Former Office Floor Turned Into A Cultural Hub By Social Enterprise



Ugly Duck, a London grown social enterprise, is set to launch an ambitious project in the Docklands this November; repurposing an 8000 square foot office floor at Republic at East India and transforming it into a vibrant cultural hub.

‘Off Quay’ follows the success of Ugly Duck’s work in Bermondsey, where they have brought a mixture of creative and commercial activity to a formerly seldom used tannery over the past 4 years. This building now hosts a regular programme of multidisciplinary arts events, regular classes, and has built a network of over 500 volunteer ‘time bankers’ who use the space in exchange for volunteering skills and time.

Off Quay will contain many of the successful artistic ventures of Tanner Street, with a photo studio, rehearsal space and event space built in to the venue. The new site will also feature a public gallery café, with a rotating exhibition and regular performance. The café will be operated by the team behind What the Dickens – an award nominated street food organisation with a focus on well sourced produce.

The site in question is part of Republic, a 600,000 square foot office campus which aims to draw the innovation, co-working, cultural and tech industries to this area of East London. The 1990s post-modern office campus is being refurbished to accommodate a mix of next-generation talent alongside top creative and cultural occupiers. Rents at Republic will be half the price of Shoreditch and a third of the price of the West End, drawing vibrant new talent ordinarily priced out of these areas.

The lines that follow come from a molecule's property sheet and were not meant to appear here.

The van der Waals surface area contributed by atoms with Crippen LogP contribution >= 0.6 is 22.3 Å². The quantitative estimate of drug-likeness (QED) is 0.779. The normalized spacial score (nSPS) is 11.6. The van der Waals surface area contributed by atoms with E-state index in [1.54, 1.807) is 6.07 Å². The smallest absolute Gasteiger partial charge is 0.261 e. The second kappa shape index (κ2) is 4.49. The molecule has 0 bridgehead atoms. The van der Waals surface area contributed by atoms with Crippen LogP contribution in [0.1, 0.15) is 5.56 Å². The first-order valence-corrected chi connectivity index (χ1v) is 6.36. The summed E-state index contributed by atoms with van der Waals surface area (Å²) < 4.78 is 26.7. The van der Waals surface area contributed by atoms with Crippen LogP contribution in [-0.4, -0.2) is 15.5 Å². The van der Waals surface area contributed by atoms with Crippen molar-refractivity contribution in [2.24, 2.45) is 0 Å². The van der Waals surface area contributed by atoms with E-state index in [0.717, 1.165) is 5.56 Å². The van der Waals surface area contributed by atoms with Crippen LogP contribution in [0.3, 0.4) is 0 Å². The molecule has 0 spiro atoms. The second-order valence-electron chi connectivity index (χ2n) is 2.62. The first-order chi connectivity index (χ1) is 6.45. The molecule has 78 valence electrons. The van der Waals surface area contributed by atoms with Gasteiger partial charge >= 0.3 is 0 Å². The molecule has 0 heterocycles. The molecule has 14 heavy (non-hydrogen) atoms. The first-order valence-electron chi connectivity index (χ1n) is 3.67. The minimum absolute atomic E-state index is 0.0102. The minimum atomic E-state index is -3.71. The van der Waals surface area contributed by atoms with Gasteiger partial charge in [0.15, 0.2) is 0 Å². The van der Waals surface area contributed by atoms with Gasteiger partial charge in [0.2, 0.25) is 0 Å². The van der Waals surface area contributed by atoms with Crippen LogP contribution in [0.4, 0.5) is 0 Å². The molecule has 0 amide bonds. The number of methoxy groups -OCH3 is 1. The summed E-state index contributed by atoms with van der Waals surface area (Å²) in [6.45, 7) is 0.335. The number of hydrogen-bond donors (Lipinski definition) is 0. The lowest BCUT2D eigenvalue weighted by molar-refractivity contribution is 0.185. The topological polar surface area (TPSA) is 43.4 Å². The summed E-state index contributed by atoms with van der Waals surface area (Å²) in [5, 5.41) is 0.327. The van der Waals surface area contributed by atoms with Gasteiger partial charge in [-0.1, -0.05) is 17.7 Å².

Ugly Duck is all about finding overlooked and underappreciated spaces and enabling them to act for the benefit of communities.

Ugly Duck’s director Rosemary Slay says:

“Ugly Duck is all about finding overlooked and underappreciated spaces and enabling them to act for the benefit of communities. This mission is even more relevant in Tower Hamlets, where multinationals nest beside communities that experience high levels of deprivation. We will deliver a high quality programme of art which is affordable and accessible.”

Off Quay launches with a private view on 3rd November; their initial programme features installations from Antonin Fourneau, F9 Collective and Dolly Kershaw, performance poet Sophie Fenella, and an exhibition from Chrom Art, with further appearances to be confirmed.

From 4th November Off Quay will be open to the public from Monday – Friday each week.



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